Eventually, our evening came to an end. As we left, we made one last stop at a handmade dessert shop to grab a couple of adorable popsicles. While I unfortunately don’t remember the name of the place, it had a number of delicious looking candy and sweets that would dangerous for any diet. The milky icy treats we got were delicious, but they melted pretty fast, forcing us to chomp down while trying not to make a mess (I failed).

At the end of the night, I walked away from the 1913 송정역시장 with a full stomach and happy mood. The entire trip was as fun as it was delicious, and it was clear that everyone else walking out with me was feeling the same. I would definitely recommend this place as a necessity for anyone coming through Gwangju, especially for visitors from out of town who might not be feeling brave enough to take on some of the more traditional markets in the city.

Address: 광주 광산구 송정로8번길 13 (across the street from the Seongjeong KTX Station)
Phone: 050-7145-53434
Hours: Varies
Website: http://1913songjungmarket.modoo.at
Average Price Range: Varies

Essentials with JD # 251 **CHUNGJANG STREET 70/80’S FESTIVAL **

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The 13th Chungjang Festival (충장축제), the biggest street culture festival in the nation, will open this weekend September 29th to October 3rd, for 5 days.

The theme this year is ‘Beyond Memory, To the Future’ and will take place downtown the ACC and will feature 29 newly launched programs and will offer various and amazing cultural activities to visitors so as to give them good, unforgettable memories about Gwangju.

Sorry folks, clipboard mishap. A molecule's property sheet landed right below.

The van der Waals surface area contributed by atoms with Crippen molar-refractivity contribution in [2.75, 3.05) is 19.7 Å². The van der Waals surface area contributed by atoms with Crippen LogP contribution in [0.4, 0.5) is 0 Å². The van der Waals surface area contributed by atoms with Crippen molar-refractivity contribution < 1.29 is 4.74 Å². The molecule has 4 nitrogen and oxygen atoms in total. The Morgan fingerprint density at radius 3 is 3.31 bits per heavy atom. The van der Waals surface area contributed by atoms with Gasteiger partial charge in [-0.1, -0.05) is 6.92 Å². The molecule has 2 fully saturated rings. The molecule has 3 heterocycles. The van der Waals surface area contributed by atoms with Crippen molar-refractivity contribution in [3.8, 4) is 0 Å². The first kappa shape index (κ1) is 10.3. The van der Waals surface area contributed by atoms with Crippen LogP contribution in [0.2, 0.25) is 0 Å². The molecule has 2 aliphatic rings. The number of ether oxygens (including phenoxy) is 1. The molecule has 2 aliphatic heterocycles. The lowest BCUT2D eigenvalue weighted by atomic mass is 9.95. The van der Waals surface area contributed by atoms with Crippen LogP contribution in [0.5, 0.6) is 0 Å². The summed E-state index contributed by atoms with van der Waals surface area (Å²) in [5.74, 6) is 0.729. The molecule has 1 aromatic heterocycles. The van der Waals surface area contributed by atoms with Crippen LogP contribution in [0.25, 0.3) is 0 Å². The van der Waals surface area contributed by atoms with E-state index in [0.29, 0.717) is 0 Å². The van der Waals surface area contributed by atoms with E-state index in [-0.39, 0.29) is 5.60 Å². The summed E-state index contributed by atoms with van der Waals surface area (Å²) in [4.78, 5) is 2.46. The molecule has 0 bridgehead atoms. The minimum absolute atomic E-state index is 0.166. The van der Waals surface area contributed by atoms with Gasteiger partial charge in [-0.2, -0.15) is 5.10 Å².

The festival also features various kpop and korean singers in concerts in the evening from around 8pm, and this year will feature Crush, Romantic punch and Han Hae to name a few.

 

If you want to see the concerts make sure you get there early as seats fill up fast.

 

Also this Wednesday is the last Wedneday of the month is Culture day where various places will be offering discounts and most museums will be free. Be sure to check out ACC creation which opens till 9pm and Yangrim dong will also be having their 1930’s festival with cosplaying and music from 1930’s.

 

JD

Gut feeling.

Gut Feeling

 

It has been just over a week now since the ending of Thanksgiving, or ‘Chusock’ break here in South Korea. The initial frenzy of travel and subsequent rest has now likely flat-lined into memory. Pants perhaps operate under slightly larger constraints. Similarly, memories of family and the dramas slash ritual which accompany them must also make room for a present that is somehow larger than the past. Living in South Korea as someone of differing genetic and cultural descent provides few avenues for feeling a direct experience of homesickness. At first, this statement might seem counter-intuitive. However, having many cultural norms be outwardly in-congruent with my own expectations allows for a radical awakening and potential acceptance of perceived foreignness to occur. However, spending time with local residents during Chusock destroys any such detached comfort.
Coming from the U.S.A, I grew up under-appreciating the Thanksgiving holiday. Its inherent lack of presents, and overabundance of people who I saw (from my opinion) too often already, did not exactly instill my heart with cheer worthy of a campy X-mas rhyme. However, after years spent living outside of my country of birth, I came to idealize the simplicity of a holiday which prioritizes the present while paying homage to past efforts and blessings. For what else can living abroad better teach than to stay present to your alien surroundings while at the same moment recognizing where you’ve been, and where you hope to go. The photo above instills me personally with the energy of such occasions.